Have you always wanted to give the US president a piece of your mind? Now is your chance.
GlobalPost is collecting words of advice on what the next president — either a re-elected Barack Obama or a triumphant Mitt Romney— should do during his term in office.
ISTANBUL — With attention focused on Ukraine, whose president prompted mass protests with his last-minute decision to abandon plans for European integration last month, developments in other former Soviet countries have been less visible. Among them, Georgia initialed an agreement with the EU, quietly nearing the finish line in what's perhaps been the most dramatic story of geopolitical wrangling between Russia and the West since the Cold War.
LISBON — While Ukrainian protesters braving police batons and freezing temperatures in Kyiv's Independence Square have been a timely reminder for jaded westerners of the European Union's original ideals, leaders of the Union's 28 member nations gather for their year-end summit this week to discuss more arcane matters. "Banking union now!" is unlikely to become a rallying cry that would ignite political passions. But it may be one of their most important decisions.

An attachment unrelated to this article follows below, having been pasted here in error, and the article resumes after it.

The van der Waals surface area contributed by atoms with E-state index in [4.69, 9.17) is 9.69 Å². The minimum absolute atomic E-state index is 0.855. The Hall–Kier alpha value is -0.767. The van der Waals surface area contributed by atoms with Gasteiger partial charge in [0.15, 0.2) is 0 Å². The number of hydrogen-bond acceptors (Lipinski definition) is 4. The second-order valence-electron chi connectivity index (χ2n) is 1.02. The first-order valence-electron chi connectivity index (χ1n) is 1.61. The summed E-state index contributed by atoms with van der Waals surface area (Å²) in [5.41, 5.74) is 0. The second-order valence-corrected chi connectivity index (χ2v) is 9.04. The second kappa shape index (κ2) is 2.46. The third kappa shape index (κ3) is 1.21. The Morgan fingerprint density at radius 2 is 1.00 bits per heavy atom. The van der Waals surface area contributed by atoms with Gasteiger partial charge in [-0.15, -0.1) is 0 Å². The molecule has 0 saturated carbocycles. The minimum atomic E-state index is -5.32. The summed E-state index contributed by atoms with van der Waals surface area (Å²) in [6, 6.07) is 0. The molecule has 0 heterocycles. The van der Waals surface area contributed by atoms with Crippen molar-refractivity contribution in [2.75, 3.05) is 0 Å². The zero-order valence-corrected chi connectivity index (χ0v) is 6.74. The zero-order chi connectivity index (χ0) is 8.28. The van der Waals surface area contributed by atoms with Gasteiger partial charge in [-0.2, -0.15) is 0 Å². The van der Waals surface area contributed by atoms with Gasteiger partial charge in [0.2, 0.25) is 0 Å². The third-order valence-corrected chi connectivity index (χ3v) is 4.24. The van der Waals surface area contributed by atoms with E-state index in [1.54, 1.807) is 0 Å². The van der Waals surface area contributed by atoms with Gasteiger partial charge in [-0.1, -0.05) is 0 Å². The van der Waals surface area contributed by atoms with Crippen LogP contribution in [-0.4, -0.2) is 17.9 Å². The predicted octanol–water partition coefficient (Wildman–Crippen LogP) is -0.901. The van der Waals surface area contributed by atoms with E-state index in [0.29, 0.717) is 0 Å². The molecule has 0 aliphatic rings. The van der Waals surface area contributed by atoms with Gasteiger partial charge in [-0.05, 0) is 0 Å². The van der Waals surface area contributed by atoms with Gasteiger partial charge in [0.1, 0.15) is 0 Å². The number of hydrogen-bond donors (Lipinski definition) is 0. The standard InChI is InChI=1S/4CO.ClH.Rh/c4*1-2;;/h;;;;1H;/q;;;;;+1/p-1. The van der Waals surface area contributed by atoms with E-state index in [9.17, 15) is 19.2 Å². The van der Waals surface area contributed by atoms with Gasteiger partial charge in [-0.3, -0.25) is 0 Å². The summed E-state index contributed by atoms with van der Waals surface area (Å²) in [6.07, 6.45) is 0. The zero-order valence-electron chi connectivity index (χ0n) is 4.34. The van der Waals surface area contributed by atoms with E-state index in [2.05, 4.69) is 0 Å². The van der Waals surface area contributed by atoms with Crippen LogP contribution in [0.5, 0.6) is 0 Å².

WASHINGTON – It used to be that the US Foreign Corrupt Practices Act was the main instrument of enforcement against bribery worldwide. No more. The legal landscape is changing quickly as dozens of countries beef up their anti-corruption laws, creating new risks to companies whose supply chains and business partners traverse the globe. One of the most striking illustrations of the risk that can now be visited on global companies through the actions of third parties has surfaced in a precedent- setting case against foreign companies with operations in China.
In July, Beijing began a crackdown on UK-based pharmaceutical giant GlaxoSmithKline alleging bribery worth up to 3 billion yuan ($480 million) to Chinese doctors and officials through third parties, acting under the guise of travel agents.